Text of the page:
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Cell Motil Cytoskeleton. 2007 Jul;64(7):496-508.

The deaf mouse mutant whirler suggests a role for whirlin in actin filament dynamics and stereocilia development.

Author information

  • 1School of Biological Sciences, University of East Anglia, Norwich, United Kingdom. m.mogensen@uea.ac.uk

Abstract

Stereocilia, finger-like projections forming the hair bundle on the apical surface of sensory hair cells in the cochlea, are responsible for mechanosensation and ultimately the perception of sound. The actin cytoskeleton of the stereocilia contains hundreds of tightly cross-linked parallel actin filaments in a paracrystalline array and it is vital for their function. Although several genes have been identified and associated with stereocilia development, the molecular mechanisms responsible for stereocilia growth, maintenance and organisation of the hair bundle have not been fully resolved. Here we provide further characterisation of the stereocilia of the whirler mouse mutant. We found that a lack of whirlin protein in whirler mutants results in short stereocilia with larger diameters without a corresponding increase in the number of actin filaments in inner hair cells. However, a decrease in the actin filament packing density was evident in the whirler mutant. The electron-density at the tip of each stereocilium was markedly patchy and irregular in the whirler mutants compared with a uniform band in controls. The outer hair cell stereocilia of the whirler homozygote also showed an increase in diameter and variable heights within bundles. The number of outer hair cell stereocilia was significantly reduced and the centre-to-centre spacing between the stereocilia was greater than in the wildtype. Our findings suggest that whirlin plays an important role in actin filament packing and dynamics during postnatal stereocilium elongation.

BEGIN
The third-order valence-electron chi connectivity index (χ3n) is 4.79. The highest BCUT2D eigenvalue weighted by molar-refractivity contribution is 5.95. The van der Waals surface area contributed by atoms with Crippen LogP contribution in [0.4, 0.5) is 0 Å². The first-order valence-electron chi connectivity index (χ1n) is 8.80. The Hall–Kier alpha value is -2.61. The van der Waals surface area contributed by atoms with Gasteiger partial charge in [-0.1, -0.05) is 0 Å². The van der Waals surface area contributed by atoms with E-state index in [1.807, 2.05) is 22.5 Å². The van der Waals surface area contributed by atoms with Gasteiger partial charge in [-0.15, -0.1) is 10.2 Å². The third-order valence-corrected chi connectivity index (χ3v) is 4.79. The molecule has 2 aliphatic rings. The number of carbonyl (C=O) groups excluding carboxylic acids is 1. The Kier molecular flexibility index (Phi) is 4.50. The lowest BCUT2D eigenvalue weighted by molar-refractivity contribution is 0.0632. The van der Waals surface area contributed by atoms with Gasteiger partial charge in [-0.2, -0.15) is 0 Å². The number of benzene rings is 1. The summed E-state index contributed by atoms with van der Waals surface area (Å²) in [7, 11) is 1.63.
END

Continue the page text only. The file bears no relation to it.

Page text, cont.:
PMID:
17326148
[PubMed - indexed for MEDLINE]
PMCID:
PMC2682331
Free PMC Article

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